To comment on local political propaganda is pretty futile, but I was much amused by this figure from Anne Campbell Reports, the Labour Party's local freesheet, showing how Anne's electoral majority has changed over time:
Ignore for the moment the tragic graphic design and offensive chartjunk for which, no doubt, Microsoft Excel is to blame. Concentrate instead on something which seems, unaccountably, to be missing from this plot. Something quite famous. Something that you might remember. Something that happened in 1997.
Let's see what a more honest version of the plot would look like:
-- spot the difference?
(Obviously presenting the second of the above graphs -- showing support plummeting -- doesn't give the right spin for Labour election literature. Presumably the point here is that this edition of Anne Campbell Reports is the first that will be seen by this year's student intake. They may not know the history of Anne's promise to vote against top-up fees prior to the 1997 election -- a promise which she quickly forgot once the election was won, though oddly one which recurs in her propaganda now the deed is done -- and may not realise that her seat is by no means safe. It's just possible -- this is where somebody who cared more would insert some kind of rant about A-levels -- that the this year's new undergraduates aren't aware that there was an election in 1997, but I'd guess that's pretty unlikely. All told, this is a pretty clueless piece of propaganda.)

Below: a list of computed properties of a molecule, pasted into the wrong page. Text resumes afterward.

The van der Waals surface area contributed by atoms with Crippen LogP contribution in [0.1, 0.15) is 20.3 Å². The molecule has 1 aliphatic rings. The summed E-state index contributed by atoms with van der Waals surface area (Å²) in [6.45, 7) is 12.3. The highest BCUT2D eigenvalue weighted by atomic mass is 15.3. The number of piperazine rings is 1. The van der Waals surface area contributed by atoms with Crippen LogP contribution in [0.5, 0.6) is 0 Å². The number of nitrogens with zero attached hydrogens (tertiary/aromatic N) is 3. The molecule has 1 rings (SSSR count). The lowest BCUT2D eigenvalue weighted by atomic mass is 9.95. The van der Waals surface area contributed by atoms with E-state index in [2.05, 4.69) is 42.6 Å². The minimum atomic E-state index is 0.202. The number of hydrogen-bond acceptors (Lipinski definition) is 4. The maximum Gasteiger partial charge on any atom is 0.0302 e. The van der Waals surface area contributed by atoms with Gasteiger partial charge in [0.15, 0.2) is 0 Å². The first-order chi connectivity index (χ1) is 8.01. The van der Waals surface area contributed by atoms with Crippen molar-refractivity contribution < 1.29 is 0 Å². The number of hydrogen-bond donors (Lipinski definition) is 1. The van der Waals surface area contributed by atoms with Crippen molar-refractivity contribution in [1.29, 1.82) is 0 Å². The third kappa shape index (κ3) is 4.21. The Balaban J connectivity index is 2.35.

Of course, propagating charts like Anne's is just pandering to those who want us to believe that a British election is a process with only one degree of freedom. Here is a plot which shows things properly:
-- the point here being that we can regard the fractions of the vote for Labour, Conservative and Liberal Democrat candidates as summing to 1 (approximately) so two axes show exactly as much information as is available. It would be useful to show turnout too, but a three-dimensional version of the diagram would be rather harder to draw and more difficult to understand.
(All figures from Colin Rosenstiel's Cambridge City Election Results page.)